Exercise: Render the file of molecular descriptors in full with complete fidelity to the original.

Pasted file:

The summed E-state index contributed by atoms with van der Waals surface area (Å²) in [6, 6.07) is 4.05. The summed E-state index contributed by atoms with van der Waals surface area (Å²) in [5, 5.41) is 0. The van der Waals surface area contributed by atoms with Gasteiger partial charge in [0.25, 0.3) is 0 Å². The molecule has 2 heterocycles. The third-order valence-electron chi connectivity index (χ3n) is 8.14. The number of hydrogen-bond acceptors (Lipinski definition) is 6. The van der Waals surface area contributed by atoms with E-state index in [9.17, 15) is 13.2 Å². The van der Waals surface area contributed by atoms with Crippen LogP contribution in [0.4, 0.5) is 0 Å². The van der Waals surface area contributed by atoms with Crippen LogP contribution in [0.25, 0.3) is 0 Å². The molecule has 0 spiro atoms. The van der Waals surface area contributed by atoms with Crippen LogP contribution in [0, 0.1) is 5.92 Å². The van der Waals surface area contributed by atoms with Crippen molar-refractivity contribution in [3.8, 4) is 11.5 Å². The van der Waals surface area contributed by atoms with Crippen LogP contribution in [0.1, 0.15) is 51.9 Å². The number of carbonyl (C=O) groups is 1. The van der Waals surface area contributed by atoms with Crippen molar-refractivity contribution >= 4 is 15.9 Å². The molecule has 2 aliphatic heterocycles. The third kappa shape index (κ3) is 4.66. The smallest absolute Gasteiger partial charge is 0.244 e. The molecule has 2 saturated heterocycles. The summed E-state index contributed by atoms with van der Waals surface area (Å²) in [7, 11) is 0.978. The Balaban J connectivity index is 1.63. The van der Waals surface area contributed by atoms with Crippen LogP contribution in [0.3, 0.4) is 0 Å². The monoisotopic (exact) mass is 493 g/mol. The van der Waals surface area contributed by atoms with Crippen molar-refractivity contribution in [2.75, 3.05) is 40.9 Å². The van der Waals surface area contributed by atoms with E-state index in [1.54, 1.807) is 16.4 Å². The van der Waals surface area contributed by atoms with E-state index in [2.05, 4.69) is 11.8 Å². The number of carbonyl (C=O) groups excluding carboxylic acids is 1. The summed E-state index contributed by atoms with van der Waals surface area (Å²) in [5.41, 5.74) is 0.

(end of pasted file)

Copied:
The summed E-state index contributed by atoms with van der Waals surface area (Å²) in [6, 6.07) is 4.05. The summed E-state index contributed by atoms with van der Waals surface area (Å²) in [5, 5.41) is 0. The van der Waals surface area contributed by atoms with Gasteiger partial charge in [0.25, 0.3) is 0 Å². The molecule has 2 heterocycles. The third-order valence-electron chi connectivity index (χ3n) is 8.14. The number of hydrogen-bond acceptors (Lipinski definition) is 6. The van der Waals surface area contributed by atoms with E-state index in [9.17, 15) is 13.2 Å². The van der Waals surface area contributed by atoms with Crippen LogP contribution in [0.4, 0.5) is 0 Å². The van der Waals surface area contributed by atoms with Crippen LogP contribution in [0.25, 0.3) is 0 Å². The molecule has 0 spiro atoms. The van der Waals surface area contributed by atoms with Crippen LogP contribution in [0, 0.1) is 5.92 Å². The van der Waals surface area contributed by atoms with Crippen molar-refractivity contribution in [3.8, 4) is 11.5 Å². The van der Waals surface area contributed by atoms with Crippen LogP contribution in [0.1, 0.15) is 51.9 Å². The number of carbonyl (C=O) groups is 1. The van der Waals surface area contributed by atoms with Crippen molar-refractivity contribution >= 4 is 15.9 Å². The molecule has 2 aliphatic heterocycles. The third kappa shape index (κ3) is 4.66. The smallest absolute Gasteiger partial charge is 0.244 e. The molecule has 2 saturated heterocycles. The summed E-state index contributed by atoms with van der Waals surface area (Å²) in [7, 11) is 0.978. The Balaban J connectivity index is 1.63. The van der Waals surface area contributed by atoms with Crippen LogP contribution in [0.3, 0.4) is 0 Å². The monoisotopic (exact) mass is 493 g/mol. The van der Waals surface area contributed by atoms with Crippen molar-refractivity contribution in [2.75, 3.05) is 40.9 Å². The van der Waals surface area contributed by atoms with E-state index in [1.54, 1.807) is 16.4 Å². The van der Waals surface area contributed by atoms with E-state index in [2.05, 4.69) is 11.8 Å². The number of carbonyl (C=O) groups excluding carboxylic acids is 1. The summed E-state index contributed by atoms with van der Waals surface area (Å²) in [5.41, 5.74) is 0.